For now, despite the very useful VibraRise system, for most households we’d give the edge in next-generation robot mop-vacuuming hybrid technology to the Ecovacs Deebot X1 Omni

The Roborock S7+, the company’s previous top-of-the-line unit, doesn’t have the advanced AI object-avoidance capabilities or security camera functions of the new S7Max Ultra, but it’s about as good as previous-generation models get.

The S7+ vacuums well, with increased suction as it detects carpeting. The robot uses “Sonic Mopping,” a function that vibrates the mopping pad very quickly (the company claims 3,000 vibrations per minute) to break up dirt. In our testing this wasn’t able to handle dried dirt or greasy spills, but it does have a useful “high intensity mopping” mode for better spot cleaning.

As the S7+ passed over carpeting the indicator light on the robot changed from blue, for mopping mode, to white, for vacuum mode, though our carpets did get ever-so-slightly damp. This wasn’t out of line with our expectations since the function is only meant to work with very low-pile carpets. The auto-empty dock adds simplicity and convenience to using the robot. It automatically empties the robot’s dust bin when it returns to the charging station.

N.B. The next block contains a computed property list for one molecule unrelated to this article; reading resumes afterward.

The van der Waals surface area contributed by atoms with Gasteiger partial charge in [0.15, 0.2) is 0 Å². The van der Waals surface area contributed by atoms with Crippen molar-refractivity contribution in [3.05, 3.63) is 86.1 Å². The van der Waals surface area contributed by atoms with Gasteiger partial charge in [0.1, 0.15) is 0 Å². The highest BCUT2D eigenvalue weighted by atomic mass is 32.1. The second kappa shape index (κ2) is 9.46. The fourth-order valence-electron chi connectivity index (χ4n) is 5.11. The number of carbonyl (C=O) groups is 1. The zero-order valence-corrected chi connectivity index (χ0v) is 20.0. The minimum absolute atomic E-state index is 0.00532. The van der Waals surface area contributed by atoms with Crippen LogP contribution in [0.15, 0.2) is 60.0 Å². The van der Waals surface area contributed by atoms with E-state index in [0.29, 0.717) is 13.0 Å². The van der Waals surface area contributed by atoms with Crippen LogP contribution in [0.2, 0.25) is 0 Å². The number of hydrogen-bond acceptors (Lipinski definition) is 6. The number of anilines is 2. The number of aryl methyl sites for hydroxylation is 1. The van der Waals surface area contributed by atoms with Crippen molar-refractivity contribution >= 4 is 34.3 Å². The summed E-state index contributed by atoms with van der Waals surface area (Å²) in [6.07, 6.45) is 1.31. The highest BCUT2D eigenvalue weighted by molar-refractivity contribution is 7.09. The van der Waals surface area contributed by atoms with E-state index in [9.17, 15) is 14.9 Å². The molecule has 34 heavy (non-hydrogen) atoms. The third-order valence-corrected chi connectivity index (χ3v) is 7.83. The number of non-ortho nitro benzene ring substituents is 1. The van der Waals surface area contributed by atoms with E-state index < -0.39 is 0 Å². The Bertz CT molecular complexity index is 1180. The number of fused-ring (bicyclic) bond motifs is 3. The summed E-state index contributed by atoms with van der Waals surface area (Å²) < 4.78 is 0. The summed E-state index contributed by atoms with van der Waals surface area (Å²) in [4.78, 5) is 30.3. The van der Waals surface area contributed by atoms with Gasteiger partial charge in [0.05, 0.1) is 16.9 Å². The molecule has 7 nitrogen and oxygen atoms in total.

Though it uses Lidar navigation to efficiently map the house, it had trouble getting started. Initially, it wanted to go through the same room a few times while never making it to the bedroom, and if it needed to go back to recharge, it started the mapping process over. It did finally complete a map, and we were able to use the app to set no-mop zones and cleaning schedules, as well as adjust suction power of the vacuum and the amount of water flow when mopping. Like with other robots, you can create invisible walls and see the route the robot is taking.